As the election approaches and the pressure increases, David Cameron gains in force and confidence and Ed Miliband wilts. At the last session of Prime Minister’s Questions before September, it was important that the leader of the opposition should send his MPs away with hope in their beach bags. Instead, he sent each of them off with that little rain cloud from Mario Kart, which will follow them round for at least half of the next lap.
Miliband started well enough, with a mildly pleasing joke about bipartisanship, saying he was always ready to support the Government if the Prime Minister did something with which Labour agreed, such as demoting Michael Gove. But that was the best of it, I’m afraid. The rest of the traffic was all Cameron’s way.
It was extraordinary, the Prime Minister said, that Miliband would do “anything not to talk about the economic recovery”.
Thus goaded, Miliband said: “This recovery does not benefit most working people, who are working harder for longer for less. There are seven million people in working families who are paid so little that they are in poverty. Does he think that the economy is working for them?” All most earnest, and it is what Labour supporters want to believe, but it is not supported by facts. Poverty has fallen slightly under the coalition – if only because the median income against which it is measured has fallen.
Miliband was armed with emotion, while Cameron came back with facts. “Long-term youth unemployment is now lower than when this Government came to office.”
Miliband’s next question was a disaster. He started: “He’s in his fifth year as Prime Minister …” The rest was drowned in delighted Conservative cheers.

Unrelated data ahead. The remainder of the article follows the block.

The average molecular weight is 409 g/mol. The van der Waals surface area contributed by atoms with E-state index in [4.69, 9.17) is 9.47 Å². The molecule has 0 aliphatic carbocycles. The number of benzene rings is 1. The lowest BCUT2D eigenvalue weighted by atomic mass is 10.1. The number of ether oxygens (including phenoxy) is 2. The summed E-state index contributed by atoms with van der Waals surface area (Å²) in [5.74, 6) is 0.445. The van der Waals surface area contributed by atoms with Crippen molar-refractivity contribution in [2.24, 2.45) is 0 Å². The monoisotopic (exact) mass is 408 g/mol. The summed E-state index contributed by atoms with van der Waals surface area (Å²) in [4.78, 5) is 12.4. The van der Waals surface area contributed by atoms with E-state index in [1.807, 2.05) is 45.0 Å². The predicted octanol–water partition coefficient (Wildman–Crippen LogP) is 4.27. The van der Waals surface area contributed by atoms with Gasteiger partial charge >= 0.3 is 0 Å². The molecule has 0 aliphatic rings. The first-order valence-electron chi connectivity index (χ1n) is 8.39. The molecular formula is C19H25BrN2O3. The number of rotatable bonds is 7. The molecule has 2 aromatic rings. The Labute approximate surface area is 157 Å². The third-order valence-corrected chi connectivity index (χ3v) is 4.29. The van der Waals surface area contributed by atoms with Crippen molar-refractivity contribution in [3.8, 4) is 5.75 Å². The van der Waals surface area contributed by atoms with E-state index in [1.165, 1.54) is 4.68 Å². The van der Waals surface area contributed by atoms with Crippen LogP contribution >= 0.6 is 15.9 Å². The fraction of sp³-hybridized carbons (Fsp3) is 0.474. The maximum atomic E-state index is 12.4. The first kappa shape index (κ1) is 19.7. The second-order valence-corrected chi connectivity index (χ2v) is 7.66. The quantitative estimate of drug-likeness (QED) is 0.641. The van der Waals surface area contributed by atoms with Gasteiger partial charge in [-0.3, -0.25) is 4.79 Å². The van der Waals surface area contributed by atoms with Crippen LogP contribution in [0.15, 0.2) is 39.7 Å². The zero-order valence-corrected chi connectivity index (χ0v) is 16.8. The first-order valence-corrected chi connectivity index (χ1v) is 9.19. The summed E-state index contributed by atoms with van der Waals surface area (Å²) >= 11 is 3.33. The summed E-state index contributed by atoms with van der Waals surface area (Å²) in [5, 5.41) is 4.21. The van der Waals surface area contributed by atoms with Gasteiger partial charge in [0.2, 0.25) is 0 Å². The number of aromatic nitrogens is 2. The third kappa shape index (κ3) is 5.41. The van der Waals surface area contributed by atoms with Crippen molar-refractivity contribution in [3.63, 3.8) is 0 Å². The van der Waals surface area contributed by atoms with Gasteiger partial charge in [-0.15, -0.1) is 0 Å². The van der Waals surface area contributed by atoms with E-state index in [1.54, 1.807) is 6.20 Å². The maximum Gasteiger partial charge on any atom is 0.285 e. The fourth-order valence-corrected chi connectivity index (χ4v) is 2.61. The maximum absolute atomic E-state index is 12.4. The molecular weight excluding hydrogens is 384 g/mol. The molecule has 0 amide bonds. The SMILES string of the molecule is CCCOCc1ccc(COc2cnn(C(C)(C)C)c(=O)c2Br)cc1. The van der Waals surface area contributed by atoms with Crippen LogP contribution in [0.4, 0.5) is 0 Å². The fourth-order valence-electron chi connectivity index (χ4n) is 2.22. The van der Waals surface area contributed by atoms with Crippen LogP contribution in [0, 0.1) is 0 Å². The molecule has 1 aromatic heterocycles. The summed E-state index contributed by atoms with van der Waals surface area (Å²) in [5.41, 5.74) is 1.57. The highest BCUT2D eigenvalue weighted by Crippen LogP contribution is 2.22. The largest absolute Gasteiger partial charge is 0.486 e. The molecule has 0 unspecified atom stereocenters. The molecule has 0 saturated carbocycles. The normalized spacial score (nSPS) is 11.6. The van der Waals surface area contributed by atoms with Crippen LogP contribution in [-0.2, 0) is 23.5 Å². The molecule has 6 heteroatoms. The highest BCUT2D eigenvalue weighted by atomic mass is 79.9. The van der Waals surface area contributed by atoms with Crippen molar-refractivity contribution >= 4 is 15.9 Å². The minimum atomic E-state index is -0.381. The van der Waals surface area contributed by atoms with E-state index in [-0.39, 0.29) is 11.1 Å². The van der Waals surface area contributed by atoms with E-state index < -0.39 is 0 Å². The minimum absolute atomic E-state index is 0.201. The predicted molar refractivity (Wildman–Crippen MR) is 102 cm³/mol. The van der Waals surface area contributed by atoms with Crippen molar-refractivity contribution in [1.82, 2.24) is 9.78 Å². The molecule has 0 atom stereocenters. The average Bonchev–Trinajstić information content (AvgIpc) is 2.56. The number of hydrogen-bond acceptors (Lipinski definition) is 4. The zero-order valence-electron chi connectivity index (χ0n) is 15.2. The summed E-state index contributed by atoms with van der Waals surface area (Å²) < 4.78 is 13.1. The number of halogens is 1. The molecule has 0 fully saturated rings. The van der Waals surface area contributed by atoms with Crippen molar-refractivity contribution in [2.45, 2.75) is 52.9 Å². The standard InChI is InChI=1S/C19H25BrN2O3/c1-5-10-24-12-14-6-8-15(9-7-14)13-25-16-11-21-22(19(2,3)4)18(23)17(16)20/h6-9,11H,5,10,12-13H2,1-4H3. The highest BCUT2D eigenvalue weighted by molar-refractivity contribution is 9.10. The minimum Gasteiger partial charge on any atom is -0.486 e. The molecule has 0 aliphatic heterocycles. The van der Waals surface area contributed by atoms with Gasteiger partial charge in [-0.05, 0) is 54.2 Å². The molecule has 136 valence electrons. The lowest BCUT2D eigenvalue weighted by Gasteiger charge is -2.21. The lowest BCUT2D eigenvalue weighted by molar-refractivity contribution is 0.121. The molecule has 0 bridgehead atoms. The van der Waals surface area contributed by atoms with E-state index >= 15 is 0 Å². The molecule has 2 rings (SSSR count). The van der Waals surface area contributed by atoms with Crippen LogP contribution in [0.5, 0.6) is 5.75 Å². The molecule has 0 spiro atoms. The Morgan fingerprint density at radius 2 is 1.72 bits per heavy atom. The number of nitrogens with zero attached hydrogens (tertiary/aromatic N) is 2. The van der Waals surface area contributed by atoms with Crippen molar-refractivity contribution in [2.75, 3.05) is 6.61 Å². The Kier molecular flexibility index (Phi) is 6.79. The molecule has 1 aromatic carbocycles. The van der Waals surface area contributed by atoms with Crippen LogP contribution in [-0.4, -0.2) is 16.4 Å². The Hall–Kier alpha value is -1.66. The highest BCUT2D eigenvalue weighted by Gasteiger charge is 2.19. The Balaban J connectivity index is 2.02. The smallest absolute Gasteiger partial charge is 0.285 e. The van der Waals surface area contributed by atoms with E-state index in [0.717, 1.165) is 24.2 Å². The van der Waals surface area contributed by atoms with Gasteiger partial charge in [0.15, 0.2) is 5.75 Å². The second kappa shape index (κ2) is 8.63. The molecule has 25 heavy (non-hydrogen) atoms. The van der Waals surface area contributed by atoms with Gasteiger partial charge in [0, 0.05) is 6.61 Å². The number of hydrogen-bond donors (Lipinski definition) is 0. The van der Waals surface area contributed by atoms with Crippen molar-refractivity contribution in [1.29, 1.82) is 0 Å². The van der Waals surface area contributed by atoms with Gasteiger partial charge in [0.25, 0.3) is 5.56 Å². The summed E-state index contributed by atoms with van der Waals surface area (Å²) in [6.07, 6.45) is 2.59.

As we saw with Brazil the other day, once a leaderless team starts to lose, sometimes you can almost see the life-force leaving their bodies. Tory MPs could see it, and started heckling, “Weak”. It is not the most sophisticated sledging, but it provoked Miliband: “They’re shouting, 'Weak.' I will tell them what is weak: saying a month ago from that despatch box that he is happy with his team and then sacking part of his team.”
That is not going to make my collection of Top 10 Great Political Ripostes. Whereas Cameron’s response might well make the Top 40. “I’m happy with my team,” he said. “I’m pretty happy with his team too.”
Then he read out a quotation from Harriet Harman that no one had noticed at the time – mainly because it didn’t mean what Cameron claimed it meant. As a single sentence, “I think people on middle incomes should contribute more through their taxes,” looks like a hidden plot to raise taxes on the Target Group Formerly Known As the Squeezed Middle. Read with the rest of the paragraph, however, it was clear that she meant only that it was right that people on middle incomes should pay more in tax than those on lower incomes.
But Cameron’s misrepresentation served the moment and ensured that Miliband’s humiliation was complete.
The Labour leader already had that faraway look in his eye. He is dreaming of spending the rest of the summer in a friend’s house in the south of France, working on his conference speech. Politics is closing down, and Labour morale with it.
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